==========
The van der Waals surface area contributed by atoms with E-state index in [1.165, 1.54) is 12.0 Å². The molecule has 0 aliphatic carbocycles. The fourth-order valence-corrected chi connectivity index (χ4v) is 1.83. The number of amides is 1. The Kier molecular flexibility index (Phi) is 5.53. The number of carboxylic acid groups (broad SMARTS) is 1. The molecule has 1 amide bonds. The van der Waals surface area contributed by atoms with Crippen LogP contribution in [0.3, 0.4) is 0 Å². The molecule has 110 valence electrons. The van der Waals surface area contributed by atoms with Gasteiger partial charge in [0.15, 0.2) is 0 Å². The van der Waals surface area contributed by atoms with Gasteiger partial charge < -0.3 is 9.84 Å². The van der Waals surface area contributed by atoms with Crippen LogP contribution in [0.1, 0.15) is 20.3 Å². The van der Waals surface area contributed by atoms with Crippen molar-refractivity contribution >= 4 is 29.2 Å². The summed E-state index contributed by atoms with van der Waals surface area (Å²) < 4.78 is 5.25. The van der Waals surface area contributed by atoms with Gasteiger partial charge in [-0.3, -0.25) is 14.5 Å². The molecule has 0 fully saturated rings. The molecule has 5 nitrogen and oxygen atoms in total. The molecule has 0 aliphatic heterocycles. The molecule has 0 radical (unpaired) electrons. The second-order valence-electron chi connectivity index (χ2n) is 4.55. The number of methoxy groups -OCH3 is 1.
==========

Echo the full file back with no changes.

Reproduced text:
The van der Waals surface area contributed by atoms with E-state index in [1.165, 1.54) is 12.0 Å². The molecule has 0 aliphatic carbocycles. The fourth-order valence-corrected chi connectivity index (χ4v) is 1.83. The number of amides is 1. The Kier molecular flexibility index (Phi) is 5.53. The number of carboxylic acid groups (broad SMARTS) is 1. The molecule has 1 amide bonds. The van der Waals surface area contributed by atoms with Crippen LogP contribution in [0.3, 0.4) is 0 Å². The molecule has 110 valence electrons. The van der Waals surface area contributed by atoms with Gasteiger partial charge in [0.15, 0.2) is 0 Å². The van der Waals surface area contributed by atoms with Gasteiger partial charge < -0.3 is 9.84 Å². The van der Waals surface area contributed by atoms with Crippen LogP contribution in [0.1, 0.15) is 20.3 Å². The van der Waals surface area contributed by atoms with Crippen molar-refractivity contribution >= 4 is 29.2 Å². The summed E-state index contributed by atoms with van der Waals surface area (Å²) < 4.78 is 5.25. The van der Waals surface area contributed by atoms with Gasteiger partial charge in [-0.3, -0.25) is 14.5 Å². The molecule has 0 fully saturated rings. The molecule has 5 nitrogen and oxygen atoms in total. The molecule has 0 aliphatic heterocycles. The molecule has 0 radical (unpaired) electrons. The second-order valence-electron chi connectivity index (χ2n) is 4.55. The number of methoxy groups -OCH3 is 1.